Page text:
Back on the road in Iowa on Wednesday night, President Donald Trump at a campaign-style rally signaled he is unconcerned with garnering Democratic support on legislation and warned foes they are “lucky” his supporters are not the protesting kind.
The president returned to the combative and provocative style he used during the 2016 GOP primary and general election campaigns, blasting his critics and making statements like this one, to loud applause, of the Paris Climate Agreement: “Like hell its non-binding.”
Vice President Mike Pence on Wednesday gave a vote of confidence to Attorney General Jeff Sessions, who is engulfed in the Russia controversy hovering over the Trump presidency.
The VP hailed Sessions as a “law and order attorney general,” and said he and Trump are “proud to have him on our side.”
Democrats should learn from their latest two House race defeats and work with Republicans to pass health care and tax overhaul legislation, a celebratory President Donald Trump tweeted Wednesday morning.
Republicans were victorious Tuesday in special elections in Georgia and South Carolina, with voters sending Karen Handel and Ralph Norman to the House of Representatives. By doing so, Georgians and South Carolinians handed Trump personal victories — and the president responded by declaring himself undefeated in congressional races since taking office.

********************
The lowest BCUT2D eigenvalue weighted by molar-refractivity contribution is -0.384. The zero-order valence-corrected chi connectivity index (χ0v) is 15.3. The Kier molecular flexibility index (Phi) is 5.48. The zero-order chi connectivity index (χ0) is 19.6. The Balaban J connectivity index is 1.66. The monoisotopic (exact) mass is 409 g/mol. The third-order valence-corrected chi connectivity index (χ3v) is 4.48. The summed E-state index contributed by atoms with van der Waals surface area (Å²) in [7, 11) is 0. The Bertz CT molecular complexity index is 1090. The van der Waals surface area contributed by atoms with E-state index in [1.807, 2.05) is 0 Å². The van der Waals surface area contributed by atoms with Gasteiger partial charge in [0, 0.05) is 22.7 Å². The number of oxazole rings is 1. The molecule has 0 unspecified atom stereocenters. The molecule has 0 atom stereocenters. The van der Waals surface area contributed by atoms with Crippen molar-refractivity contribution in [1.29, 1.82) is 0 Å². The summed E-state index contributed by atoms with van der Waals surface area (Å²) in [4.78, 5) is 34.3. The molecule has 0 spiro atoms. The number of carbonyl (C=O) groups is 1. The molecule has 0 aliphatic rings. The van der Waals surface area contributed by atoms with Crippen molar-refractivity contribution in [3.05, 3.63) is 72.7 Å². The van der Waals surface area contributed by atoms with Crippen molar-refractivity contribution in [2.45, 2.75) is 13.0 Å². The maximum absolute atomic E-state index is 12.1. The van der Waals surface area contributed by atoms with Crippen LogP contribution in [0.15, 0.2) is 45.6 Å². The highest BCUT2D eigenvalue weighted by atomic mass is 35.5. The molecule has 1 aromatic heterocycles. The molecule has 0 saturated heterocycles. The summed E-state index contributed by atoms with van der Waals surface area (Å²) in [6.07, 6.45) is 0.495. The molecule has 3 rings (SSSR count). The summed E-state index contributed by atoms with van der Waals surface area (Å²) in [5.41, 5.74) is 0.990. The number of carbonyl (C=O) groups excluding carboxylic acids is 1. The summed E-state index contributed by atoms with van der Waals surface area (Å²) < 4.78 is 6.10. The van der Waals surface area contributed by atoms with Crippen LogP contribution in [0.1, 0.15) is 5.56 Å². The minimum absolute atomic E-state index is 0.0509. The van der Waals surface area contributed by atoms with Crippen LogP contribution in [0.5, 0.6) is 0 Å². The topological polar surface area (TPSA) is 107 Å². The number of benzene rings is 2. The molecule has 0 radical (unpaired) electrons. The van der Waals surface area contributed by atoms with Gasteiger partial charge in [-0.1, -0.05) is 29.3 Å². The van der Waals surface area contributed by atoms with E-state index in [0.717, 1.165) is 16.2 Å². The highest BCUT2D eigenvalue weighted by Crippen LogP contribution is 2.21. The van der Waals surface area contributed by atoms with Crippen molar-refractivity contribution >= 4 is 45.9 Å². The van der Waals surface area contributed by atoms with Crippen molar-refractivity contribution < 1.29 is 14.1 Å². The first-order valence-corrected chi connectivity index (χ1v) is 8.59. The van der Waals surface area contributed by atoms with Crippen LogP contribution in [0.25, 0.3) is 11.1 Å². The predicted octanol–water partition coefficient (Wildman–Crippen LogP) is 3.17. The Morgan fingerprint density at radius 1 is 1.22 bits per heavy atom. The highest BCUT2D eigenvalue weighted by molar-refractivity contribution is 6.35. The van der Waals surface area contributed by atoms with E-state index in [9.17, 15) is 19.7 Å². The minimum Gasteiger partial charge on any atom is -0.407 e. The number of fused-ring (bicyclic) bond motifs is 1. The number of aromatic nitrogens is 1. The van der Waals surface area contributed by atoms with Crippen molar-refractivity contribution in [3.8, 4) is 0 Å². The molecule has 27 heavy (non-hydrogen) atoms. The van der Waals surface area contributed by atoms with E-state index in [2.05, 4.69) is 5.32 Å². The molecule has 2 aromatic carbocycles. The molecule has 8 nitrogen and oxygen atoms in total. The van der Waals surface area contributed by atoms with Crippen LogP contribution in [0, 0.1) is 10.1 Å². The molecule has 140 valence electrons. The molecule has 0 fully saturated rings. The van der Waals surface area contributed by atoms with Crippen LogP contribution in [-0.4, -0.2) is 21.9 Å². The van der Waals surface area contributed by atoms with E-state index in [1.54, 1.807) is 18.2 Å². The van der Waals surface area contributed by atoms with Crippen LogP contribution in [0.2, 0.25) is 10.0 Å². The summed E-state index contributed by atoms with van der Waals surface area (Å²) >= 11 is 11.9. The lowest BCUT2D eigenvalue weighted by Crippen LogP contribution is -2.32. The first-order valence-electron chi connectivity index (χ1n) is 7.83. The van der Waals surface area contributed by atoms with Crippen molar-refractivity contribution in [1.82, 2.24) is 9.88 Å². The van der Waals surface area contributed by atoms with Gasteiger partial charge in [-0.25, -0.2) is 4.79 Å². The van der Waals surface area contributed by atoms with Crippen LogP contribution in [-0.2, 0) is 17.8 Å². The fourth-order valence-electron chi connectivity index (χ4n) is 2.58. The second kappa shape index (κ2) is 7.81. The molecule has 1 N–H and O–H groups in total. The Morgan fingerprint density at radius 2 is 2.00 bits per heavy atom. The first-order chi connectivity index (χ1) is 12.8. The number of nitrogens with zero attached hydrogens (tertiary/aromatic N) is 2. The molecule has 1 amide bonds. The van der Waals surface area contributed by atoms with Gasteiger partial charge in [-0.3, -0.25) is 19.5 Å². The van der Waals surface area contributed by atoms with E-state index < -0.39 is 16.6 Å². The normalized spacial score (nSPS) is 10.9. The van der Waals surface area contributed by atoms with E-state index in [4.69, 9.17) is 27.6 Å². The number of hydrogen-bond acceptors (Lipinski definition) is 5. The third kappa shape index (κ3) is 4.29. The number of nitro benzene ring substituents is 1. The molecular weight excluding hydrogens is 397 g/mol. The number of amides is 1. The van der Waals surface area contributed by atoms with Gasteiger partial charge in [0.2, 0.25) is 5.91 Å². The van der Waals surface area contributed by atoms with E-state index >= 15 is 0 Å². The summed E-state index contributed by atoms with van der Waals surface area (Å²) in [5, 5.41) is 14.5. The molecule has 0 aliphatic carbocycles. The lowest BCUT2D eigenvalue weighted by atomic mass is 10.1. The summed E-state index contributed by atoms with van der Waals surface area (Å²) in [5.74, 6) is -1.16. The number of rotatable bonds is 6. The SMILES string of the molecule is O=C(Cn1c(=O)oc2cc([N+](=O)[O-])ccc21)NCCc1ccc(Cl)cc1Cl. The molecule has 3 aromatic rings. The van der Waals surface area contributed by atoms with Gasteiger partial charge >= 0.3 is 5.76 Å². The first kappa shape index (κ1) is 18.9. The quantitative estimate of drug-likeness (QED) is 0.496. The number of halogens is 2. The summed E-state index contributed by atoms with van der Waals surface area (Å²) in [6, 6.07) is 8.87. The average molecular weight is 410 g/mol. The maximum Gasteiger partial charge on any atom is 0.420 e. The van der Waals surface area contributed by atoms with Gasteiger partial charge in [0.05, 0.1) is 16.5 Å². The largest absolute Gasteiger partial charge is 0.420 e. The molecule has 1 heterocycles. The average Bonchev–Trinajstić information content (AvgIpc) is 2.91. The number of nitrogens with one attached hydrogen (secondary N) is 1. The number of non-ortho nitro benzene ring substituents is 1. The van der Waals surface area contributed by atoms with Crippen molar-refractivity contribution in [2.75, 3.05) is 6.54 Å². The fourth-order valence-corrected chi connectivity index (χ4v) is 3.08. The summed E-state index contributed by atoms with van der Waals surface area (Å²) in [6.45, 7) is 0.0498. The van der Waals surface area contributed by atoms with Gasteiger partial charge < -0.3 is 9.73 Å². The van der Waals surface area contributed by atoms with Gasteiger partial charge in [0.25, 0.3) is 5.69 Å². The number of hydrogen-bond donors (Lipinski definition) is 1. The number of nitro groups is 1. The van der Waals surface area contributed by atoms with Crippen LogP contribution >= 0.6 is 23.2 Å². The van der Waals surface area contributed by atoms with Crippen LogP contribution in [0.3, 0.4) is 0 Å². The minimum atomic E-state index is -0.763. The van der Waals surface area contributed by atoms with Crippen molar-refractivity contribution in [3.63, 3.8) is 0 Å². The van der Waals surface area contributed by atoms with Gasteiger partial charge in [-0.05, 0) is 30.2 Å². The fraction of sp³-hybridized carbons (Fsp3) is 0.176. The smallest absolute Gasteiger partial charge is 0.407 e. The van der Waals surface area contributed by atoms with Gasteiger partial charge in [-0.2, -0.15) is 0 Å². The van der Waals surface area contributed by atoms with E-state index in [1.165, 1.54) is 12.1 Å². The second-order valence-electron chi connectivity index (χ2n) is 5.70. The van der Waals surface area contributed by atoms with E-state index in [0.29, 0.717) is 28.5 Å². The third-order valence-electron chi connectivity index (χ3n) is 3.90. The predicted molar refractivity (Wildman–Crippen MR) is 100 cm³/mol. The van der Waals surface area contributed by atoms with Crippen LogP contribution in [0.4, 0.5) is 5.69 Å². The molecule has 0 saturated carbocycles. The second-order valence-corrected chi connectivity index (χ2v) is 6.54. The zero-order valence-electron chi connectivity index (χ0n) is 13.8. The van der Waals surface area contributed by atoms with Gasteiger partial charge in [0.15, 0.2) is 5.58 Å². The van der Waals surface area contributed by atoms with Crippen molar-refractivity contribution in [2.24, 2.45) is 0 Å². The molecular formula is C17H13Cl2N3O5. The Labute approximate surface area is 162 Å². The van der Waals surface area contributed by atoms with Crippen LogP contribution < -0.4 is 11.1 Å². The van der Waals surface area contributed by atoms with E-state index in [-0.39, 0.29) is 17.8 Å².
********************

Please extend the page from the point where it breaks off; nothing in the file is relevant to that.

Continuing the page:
As voters head to the polls in a key Georgia special House election, President Donald Trump’s closing argument paints Democrat Jon Ossoff as pro-high taxes and weak on crime and security.
By all accounts, Trump had Democratic leanings for much of his adult life living high above Manhattan. But his late push for GOP candidate Karen Handel - which essentially tries to rile up Republican voters with a read meat pitch - shows how, on many issues, he has drifted to the right.
Taking a swipe at Washington Democrats, President Donald Trump is urging voters in a key special House race to elect the Republican candidate so his health care, tax and border security policies can move forward.
A day before voters will head to the polls in Georgia’s closely watched 6th District race between Democrat Jon Ossoff and Republican Karen Handel, Trump used his preferred method of communication, Twitter, to try and give the GOP candidate a boost.
By wading into the always-tricky domestic politics of U.S.-Cuba relations, President Donald Trump finds himself working “hand in glove” with some former foes and new allies.
The businessman turned chief executive promised during the campaign to roll back some of President Barack Obama’s policies aimed at warming relations with America’s Caribbean neighbor. In doing so before his 200th day in office, Trump defied the wishes of some lawmakers and corporate titans.